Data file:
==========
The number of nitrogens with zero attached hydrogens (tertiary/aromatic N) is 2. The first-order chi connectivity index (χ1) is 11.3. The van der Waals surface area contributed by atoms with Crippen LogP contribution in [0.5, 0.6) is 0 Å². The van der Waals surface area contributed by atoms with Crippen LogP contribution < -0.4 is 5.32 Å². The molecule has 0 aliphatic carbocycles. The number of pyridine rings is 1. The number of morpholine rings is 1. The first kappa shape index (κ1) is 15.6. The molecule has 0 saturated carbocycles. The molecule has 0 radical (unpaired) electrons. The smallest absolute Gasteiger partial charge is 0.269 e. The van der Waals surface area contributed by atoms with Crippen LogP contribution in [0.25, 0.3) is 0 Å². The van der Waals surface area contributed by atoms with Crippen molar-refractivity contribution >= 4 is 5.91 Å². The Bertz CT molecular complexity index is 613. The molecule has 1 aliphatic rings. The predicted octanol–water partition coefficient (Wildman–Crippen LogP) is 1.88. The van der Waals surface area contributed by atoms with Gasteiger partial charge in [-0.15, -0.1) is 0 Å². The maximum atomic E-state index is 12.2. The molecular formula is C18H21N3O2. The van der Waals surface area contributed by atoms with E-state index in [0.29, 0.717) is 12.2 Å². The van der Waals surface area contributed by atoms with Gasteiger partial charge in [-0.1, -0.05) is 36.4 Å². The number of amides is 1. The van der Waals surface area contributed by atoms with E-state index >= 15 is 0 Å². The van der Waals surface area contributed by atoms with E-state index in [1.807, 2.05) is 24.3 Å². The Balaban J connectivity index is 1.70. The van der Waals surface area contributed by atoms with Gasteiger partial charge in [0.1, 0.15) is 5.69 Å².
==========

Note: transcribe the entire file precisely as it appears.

The number of nitrogens with zero attached hydrogens (tertiary/aromatic N) is 2. The first-order chi connectivity index (χ1) is 11.3. The van der Waals surface area contributed by atoms with Crippen LogP contribution in [0.5, 0.6) is 0 Å². The van der Waals surface area contributed by atoms with Crippen LogP contribution < -0.4 is 5.32 Å². The molecule has 0 aliphatic carbocycles. The number of pyridine rings is 1. The number of morpholine rings is 1. The first kappa shape index (κ1) is 15.6. The molecule has 0 saturated carbocycles. The molecule has 0 radical (unpaired) electrons. The smallest absolute Gasteiger partial charge is 0.269 e. The van der Waals surface area contributed by atoms with Crippen LogP contribution in [0.25, 0.3) is 0 Å². The van der Waals surface area contributed by atoms with Crippen molar-refractivity contribution >= 4 is 5.91 Å². The Bertz CT molecular complexity index is 613. The molecule has 1 aliphatic rings. The predicted octanol–water partition coefficient (Wildman–Crippen LogP) is 1.88. The van der Waals surface area contributed by atoms with Gasteiger partial charge in [-0.15, -0.1) is 0 Å². The maximum atomic E-state index is 12.2. The molecular formula is C18H21N3O2. The van der Waals surface area contributed by atoms with E-state index in [0.29, 0.717) is 12.2 Å². The van der Waals surface area contributed by atoms with Gasteiger partial charge in [-0.1, -0.05) is 36.4 Å². The number of amides is 1. The van der Waals surface area contributed by atoms with E-state index >= 15 is 0 Å². The van der Waals surface area contributed by atoms with E-state index in [1.807, 2.05) is 24.3 Å². The Balaban J connectivity index is 1.70. The van der Waals surface area contributed by atoms with Gasteiger partial charge in [0.1, 0.15) is 5.69 Å².